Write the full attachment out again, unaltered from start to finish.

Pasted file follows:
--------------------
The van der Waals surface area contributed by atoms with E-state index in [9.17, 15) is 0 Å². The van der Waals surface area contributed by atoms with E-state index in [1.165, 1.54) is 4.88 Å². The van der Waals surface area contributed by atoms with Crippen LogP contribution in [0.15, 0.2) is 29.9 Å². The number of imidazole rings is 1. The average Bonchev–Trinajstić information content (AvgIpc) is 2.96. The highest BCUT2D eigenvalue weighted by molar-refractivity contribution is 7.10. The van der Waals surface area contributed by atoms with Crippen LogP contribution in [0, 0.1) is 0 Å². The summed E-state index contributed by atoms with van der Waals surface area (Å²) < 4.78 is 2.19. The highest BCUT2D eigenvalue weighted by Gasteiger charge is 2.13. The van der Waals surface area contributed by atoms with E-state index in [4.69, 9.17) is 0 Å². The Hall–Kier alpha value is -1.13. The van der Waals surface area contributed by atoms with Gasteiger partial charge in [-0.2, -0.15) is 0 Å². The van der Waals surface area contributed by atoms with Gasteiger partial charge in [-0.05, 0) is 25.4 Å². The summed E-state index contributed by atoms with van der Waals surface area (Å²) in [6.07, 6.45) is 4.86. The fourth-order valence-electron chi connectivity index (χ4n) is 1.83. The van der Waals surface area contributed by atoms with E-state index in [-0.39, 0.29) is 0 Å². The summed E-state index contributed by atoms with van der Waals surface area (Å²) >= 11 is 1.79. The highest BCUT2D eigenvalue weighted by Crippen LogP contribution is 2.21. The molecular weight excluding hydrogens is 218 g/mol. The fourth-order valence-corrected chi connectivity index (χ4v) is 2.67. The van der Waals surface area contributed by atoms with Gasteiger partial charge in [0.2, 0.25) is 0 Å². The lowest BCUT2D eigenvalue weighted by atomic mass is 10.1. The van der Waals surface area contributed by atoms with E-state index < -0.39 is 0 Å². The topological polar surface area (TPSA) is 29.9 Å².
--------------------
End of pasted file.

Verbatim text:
The van der Waals surface area contributed by atoms with E-state index in [9.17, 15) is 0 Å². The van der Waals surface area contributed by atoms with E-state index in [1.165, 1.54) is 4.88 Å². The van der Waals surface area contributed by atoms with Crippen LogP contribution in [0.15, 0.2) is 29.9 Å². The number of imidazole rings is 1. The average Bonchev–Trinajstić information content (AvgIpc) is 2.96. The highest BCUT2D eigenvalue weighted by molar-refractivity contribution is 7.10. The van der Waals surface area contributed by atoms with Crippen LogP contribution in [0, 0.1) is 0 Å². The summed E-state index contributed by atoms with van der Waals surface area (Å²) < 4.78 is 2.19. The highest BCUT2D eigenvalue weighted by Gasteiger charge is 2.13. The van der Waals surface area contributed by atoms with E-state index in [4.69, 9.17) is 0 Å². The Hall–Kier alpha value is -1.13. The van der Waals surface area contributed by atoms with Gasteiger partial charge in [-0.2, -0.15) is 0 Å². The van der Waals surface area contributed by atoms with Gasteiger partial charge in [-0.05, 0) is 25.4 Å². The summed E-state index contributed by atoms with van der Waals surface area (Å²) in [6.07, 6.45) is 4.86. The fourth-order valence-electron chi connectivity index (χ4n) is 1.83. The van der Waals surface area contributed by atoms with E-state index in [-0.39, 0.29) is 0 Å². The summed E-state index contributed by atoms with van der Waals surface area (Å²) >= 11 is 1.79. The highest BCUT2D eigenvalue weighted by Crippen LogP contribution is 2.21. The molecular weight excluding hydrogens is 218 g/mol. The fourth-order valence-corrected chi connectivity index (χ4v) is 2.67. The van der Waals surface area contributed by atoms with Gasteiger partial charge in [0.2, 0.25) is 0 Å². The lowest BCUT2D eigenvalue weighted by atomic mass is 10.1. The van der Waals surface area contributed by atoms with E-state index < -0.39 is 0 Å². The topological polar surface area (TPSA) is 29.9 Å².